If all four satellite cameras, which permanently record the surroundings of the car anyway, are connected to a central control unit that can evaluate the image information and trigger the corresponding functions, not only is automated parking even safer, but remote or valet parking functions can also be implemented. The driver can then get out, and the vehicle finds its way into the gap by itself at the push of a button and parks in and maneuvers out of the space again.
The example of parking shows that Continental's new satellite camera system has a modular design and is scalable in terms of performance and functionality. From purely optical support for the driver with a 360Â° surround image of the vehicle environment to automated parking and completely autonomous parking after the driver has left the vehicle, all stages of the parking and unparking support can be realized by the system.
The rear-view mirrors can also be replaced by cameras in the future. Satellite cameras with an image resolution of 1.3 megapixels are currently being installed on cars, and a new generation of cameras with a resolution of 2.5 megapixels and excellent night vision performance is about to go into production. And Continental is already developing the next expansion stage for future applications: a camera with eight-megapixel resolution. It will be possible to replace the traditional rear-view and inside mirrors with these high-end cameras in future. They not only provide a pin-sharp image, but also the necessary data to precisely identify a motorcyclist coming up from behind, still far away but approaching rapidly, even in difficult light conditions. In such a scenario, the system could warn the driver or, if necessary, prevent the vehicle from changing lanes as planned.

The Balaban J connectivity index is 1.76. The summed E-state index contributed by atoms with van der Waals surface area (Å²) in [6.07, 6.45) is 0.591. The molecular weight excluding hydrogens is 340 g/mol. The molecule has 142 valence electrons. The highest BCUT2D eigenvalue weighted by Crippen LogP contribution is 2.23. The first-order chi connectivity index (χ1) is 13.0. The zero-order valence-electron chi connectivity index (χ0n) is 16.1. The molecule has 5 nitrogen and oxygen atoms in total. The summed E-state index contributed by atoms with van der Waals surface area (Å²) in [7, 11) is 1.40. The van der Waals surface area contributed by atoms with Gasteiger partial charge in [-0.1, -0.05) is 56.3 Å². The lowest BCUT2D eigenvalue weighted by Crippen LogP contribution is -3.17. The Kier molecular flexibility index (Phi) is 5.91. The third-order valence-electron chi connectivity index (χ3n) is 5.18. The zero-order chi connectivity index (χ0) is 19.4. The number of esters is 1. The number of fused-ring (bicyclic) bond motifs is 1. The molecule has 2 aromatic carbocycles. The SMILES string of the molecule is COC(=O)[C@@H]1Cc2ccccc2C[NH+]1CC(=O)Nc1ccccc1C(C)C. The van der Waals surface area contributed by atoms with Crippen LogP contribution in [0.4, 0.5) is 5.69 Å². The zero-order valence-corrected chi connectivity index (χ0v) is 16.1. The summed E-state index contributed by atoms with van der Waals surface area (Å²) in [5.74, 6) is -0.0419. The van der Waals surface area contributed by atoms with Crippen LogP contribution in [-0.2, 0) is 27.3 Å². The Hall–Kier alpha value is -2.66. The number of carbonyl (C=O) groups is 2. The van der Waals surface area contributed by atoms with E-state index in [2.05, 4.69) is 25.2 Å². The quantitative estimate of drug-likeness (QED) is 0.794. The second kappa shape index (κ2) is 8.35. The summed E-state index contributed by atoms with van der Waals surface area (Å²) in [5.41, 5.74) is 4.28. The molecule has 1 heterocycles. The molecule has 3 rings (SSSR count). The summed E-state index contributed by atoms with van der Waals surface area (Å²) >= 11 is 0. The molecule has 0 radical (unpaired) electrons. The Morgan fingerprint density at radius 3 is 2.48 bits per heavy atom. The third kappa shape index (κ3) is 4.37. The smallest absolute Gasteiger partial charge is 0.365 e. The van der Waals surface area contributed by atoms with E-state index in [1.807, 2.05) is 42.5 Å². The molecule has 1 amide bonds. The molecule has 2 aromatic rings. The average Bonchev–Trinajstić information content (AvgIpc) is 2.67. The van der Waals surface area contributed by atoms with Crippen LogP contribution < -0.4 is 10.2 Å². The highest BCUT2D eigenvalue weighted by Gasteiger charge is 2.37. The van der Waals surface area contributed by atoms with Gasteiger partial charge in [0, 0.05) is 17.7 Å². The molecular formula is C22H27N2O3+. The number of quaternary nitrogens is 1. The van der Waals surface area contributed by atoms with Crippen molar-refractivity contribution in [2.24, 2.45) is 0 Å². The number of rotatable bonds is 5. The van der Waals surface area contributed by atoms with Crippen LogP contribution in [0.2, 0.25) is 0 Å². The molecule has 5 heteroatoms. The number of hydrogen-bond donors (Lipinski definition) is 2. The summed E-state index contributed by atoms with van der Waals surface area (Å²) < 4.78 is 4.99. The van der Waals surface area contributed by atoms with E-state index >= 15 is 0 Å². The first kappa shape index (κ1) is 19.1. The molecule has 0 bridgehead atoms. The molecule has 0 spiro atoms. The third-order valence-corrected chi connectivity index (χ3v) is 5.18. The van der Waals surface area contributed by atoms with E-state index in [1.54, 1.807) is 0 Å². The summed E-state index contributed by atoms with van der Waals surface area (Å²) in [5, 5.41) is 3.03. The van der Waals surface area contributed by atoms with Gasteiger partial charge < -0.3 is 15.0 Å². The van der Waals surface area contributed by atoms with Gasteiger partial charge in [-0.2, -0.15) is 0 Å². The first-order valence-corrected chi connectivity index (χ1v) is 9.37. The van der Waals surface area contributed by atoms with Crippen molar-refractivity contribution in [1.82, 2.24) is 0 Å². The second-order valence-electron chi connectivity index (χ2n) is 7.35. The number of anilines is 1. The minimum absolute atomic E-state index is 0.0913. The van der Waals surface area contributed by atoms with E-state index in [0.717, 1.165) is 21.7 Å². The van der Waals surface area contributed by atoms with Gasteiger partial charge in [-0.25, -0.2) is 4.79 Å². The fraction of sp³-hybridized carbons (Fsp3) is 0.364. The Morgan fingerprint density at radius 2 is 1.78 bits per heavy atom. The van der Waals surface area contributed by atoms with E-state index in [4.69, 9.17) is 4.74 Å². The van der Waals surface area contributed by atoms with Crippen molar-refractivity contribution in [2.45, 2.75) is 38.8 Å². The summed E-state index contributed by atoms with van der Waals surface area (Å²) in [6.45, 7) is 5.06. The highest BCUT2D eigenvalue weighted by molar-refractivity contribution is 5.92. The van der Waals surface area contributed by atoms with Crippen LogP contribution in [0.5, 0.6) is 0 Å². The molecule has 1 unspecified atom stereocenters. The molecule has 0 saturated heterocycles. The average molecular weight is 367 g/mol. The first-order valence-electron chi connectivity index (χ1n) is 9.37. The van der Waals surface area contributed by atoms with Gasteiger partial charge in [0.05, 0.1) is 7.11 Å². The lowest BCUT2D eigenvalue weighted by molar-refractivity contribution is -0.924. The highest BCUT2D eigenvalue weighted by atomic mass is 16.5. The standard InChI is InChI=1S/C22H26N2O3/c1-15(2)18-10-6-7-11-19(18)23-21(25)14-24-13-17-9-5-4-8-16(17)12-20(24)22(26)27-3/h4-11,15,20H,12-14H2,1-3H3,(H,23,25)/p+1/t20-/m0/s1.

Here, too, intelligently integrated satellite cameras not only reproduce reality as accurately as possible, they also evaluate the optical information in combination with a central control unit and help with an appropriate reaction. It is not only the camera technology that plays a key role here, but also the Assisted & Automated Driving Control Unit (ADCU) from Continental. In combination with the appropriate software, the ADCU always has an overview of the vehicle, its surroundings and the driving situation - and can react appropriately at any time. The satellite camera system is also making a major contribution to realizing Vision Zero â Continental's vision of a future without road traffic accidents.
Continental at CES 2020
Continental will showcase its latest technology innovations in a private exhibit at the Renaissance Hotel Tuesday, January 7 through Friday, January 10. An invitation only media event has been scheduled on January 7. Please contact Soeren Pinkow or Miriam Baum for details.
Check out Continental CES 2020 highlights on Twitter: #ContinentalCES
Continental develops pioneering technologies and services for sustainable and connected mobility of people and their goods. Founded in 1871, the technology company offers safe, efficient, intelligent, and affordable solutions for vehicles, machines, traffic and transportation. In 2018, Continental generated sales of â¬44.4 billion and currently employs more than 240,000 people in 60 countries and markets.
For Continental, automated driving is an essential building block of future mobility. It will significantly change people's journeys, for example, on the highway, in the city, and when parking. In 2012, Continental became the first automotive supplier worldwide to receive a license for highly automated test drives on public roads in the US state of Nevada. Sensors, control units, brake systems, software, connectivity solutions, driving functions as well as information and control systems for automated driving are developed in a global network focusing on Japan, China, the USA, India, and Europe. In the future, this will enable a wide range of solutions between partially automated and driverless vehicles. The aim is a seamless, efficient, sustainable, and comfortable mobility without crashes.